Press Release - 05-16-17
FOR IMMEDIATE RELEASE
Tuesday, May 16, 2017
Joe Morrissey (DMV)
Beau Duffy (NYSP)
New York State Police Issue More than 15,000 Tickets during Week-Long “No Empty Chair” Enforcement Campaign
Schools, Law Enforcement Promote Campaign to Keep Students Safe for Prom, Graduation Season
New York State Police issued 15,355 tickets as part of the week-long “No Empty Chair” enforcement and awareness campaign, a statewide collaboration between state and local law enforcement, as well as schools, to encourage safe driving among teenagers to make sure there is No Empty Chair at proms and graduation ceremonies this season.
The Governor's Traffic Safety Committee (GTSC)’s statewide campaign ran from Monday, April 24 through Friday, April 28, and raised awareness of teenage traffic safety issues across New York. Every day, State Police and local law enforcement agencies stepped up enforcement around schools, targeting different driving behaviors: speeding in school zones, not wearing seat belts, talking and texting on cell phones, passing stopped school buses and impaired driving.
“This enforcement and awareness initiative sends an important message to our students at a critical time of the year. We want them to have fun, but also be safe as they reach these important and memorable milestones,” said Terri Egan, Executive Deputy Commissioner of the New York State Department of Motor Vehicles and Acting GTSC Chair. “Driving responsibly helps ensure they get to enjoy wonderful, lifelong memories.”
“We want to keep teens safe, especially during this time of year, as they prepare for high school graduation and look forward to a new chapter of their lives,” said State Police Superintendent George P. Beach II. “I urge everyone to please wear your seat belt, slow down, and put your cell phones away while behind the wheel. Together, we can keep our roadways safe and avoid senseless tragedies.”
The campaign also includes an education and awareness component. Students across New York State received valuable lessons about responsible driving behavior. In Oneida County, Sheriff Robert Maciol worked with other agencies to create a simulated drunken driving crash complete with firefighters providing medical assistance, a staged fatality and an “arrest” of the driver. The New York Mills Fire Department and the Oneida County STOP-DWI Committee helped to arrange the event at New York Mills High School.
“They are very successful in getting a strong message across to the kids,” said Sheriff Maciol.
A two-day classic baseball tournament included a competition among eight high schools. Booths featured displays from the sheriff’s office, the New York State Police, the New York State Department of Transportation, and the Oneida County Health Department. Players had to arrive an hour early and go through all of the educational exhibits before they played. They signed a pledge not to drink and drive.
“It’s a great event we are very proud of,” said Sheriff Maciol. “As we approach prom season, and right after that graduation season, it’s the perfect time to get this message out.”
In Cayuga County, Lt. Michael Wellauer said materials and posters were distributed to local schools by deputies.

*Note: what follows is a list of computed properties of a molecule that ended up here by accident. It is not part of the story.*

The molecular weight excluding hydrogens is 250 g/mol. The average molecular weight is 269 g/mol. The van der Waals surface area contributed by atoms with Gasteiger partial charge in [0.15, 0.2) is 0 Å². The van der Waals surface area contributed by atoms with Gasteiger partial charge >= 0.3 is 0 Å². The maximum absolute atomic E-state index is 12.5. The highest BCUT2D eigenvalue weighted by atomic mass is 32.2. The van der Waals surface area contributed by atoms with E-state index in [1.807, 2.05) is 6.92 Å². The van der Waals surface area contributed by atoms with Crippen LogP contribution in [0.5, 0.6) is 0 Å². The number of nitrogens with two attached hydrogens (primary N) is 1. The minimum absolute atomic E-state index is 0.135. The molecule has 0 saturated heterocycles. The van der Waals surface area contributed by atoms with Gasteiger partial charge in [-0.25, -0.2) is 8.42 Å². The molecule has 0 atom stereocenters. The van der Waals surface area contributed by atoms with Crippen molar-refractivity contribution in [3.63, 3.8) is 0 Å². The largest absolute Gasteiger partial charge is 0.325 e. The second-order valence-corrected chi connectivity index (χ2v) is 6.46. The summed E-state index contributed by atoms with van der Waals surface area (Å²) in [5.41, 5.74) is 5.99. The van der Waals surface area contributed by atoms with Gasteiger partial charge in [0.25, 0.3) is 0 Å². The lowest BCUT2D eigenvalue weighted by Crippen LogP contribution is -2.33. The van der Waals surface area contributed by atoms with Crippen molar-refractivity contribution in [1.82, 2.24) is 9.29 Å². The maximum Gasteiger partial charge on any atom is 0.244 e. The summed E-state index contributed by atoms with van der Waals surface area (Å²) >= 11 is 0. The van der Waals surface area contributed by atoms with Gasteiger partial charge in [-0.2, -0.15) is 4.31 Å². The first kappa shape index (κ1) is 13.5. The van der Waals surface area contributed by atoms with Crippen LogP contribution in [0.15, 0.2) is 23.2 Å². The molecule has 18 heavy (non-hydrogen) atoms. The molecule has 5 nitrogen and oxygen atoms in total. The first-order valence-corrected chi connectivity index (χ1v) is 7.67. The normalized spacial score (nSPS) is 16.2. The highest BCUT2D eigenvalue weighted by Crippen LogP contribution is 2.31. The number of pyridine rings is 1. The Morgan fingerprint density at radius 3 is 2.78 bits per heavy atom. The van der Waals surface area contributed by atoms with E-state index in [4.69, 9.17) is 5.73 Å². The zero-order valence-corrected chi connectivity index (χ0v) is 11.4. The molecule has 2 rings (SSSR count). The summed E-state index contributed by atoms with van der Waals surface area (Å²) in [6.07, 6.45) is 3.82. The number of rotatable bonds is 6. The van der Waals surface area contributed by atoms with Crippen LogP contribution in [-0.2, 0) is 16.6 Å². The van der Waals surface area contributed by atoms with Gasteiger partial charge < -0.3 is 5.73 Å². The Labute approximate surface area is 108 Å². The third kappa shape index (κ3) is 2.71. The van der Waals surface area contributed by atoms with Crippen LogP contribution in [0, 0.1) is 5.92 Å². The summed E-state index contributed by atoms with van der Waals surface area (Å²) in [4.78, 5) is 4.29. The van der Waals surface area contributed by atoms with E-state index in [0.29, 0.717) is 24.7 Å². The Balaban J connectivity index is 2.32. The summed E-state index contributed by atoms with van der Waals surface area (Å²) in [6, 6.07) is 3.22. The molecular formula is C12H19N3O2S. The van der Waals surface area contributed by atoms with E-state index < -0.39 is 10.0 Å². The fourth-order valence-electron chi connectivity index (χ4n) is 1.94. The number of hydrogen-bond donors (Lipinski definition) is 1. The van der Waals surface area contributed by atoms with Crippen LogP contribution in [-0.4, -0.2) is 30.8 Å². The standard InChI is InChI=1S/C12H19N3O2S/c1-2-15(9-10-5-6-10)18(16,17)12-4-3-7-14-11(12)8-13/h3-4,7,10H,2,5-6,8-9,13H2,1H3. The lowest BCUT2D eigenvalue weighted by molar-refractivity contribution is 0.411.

“We’ve seen an elevated number of young people killed in tragic crashes, not necessarily all their fault,” said Lt. Wellauer, the Road Patrol Division Commander. “We feel the No Empty Chair campaign targets issues young people would be concerned with. I think it’s a great program. I am hoping it certainly makes an impact and gives a message to our young people these types of behaviors are lethal.”
Lynbrook School Superintendent Melissa Burak recorded a message to alert residents to the enforcement campaign being undertaken by the Lynbrook Police Department. “I sent a robocall out to the entire community, to let them know what No Empty Chair meant,” she said. Before the prom, there also is a mandatory meeting where students planning to attend and a parent must listen to the staff discuss what the rules are for the event.
At Greece Odyssey Academy in Rochester, Principal Jeffrey Green said students listened to a talk by Marianne Angelillo of Skaneateles, whose son Matthew was killed in a 2004 drunk-driving crash. “The kids were completely engaged and hanging on her every word as she talked about good decisions,” he said. “When it was over, a lot of kids were coming up to the front. People were talking to her and giving her hugs. It only takes one wrong decision to completely change your life or even end your life.”
Angelillo has told her story at a number of events sponsored by GTSC over the years as a way to prevent youth from making the wrong decisions during prom and graduation season. Listen to her story.
B-ROLL VIDEO of a recent “No Empty Chair” event is available on YouTube.
SOUND BITES from the press conference are available on YouTube. Lower-third graphics for the sound bites, in order:
- Chuck DeWeese / Governor's Traffic Safety Committee
- Jani Majewski / Survivor Advocate
- Beth Spirakis / Garden City School District PTA
Here is a breakdown of the State Police enforcement efforts during the “No Empty Chair” campaign broken down by Troop:
|Distracted Driving||Operation Safe Stop|
(# of persons)
(includes other violations)
|F||Upper Hudson Valley||515||55||80||0||16||1,507|
|K||Lower Hudson Valley||429||101||88||3||8||1,439|
|NYC||New York City||16||9||13||0||0||654|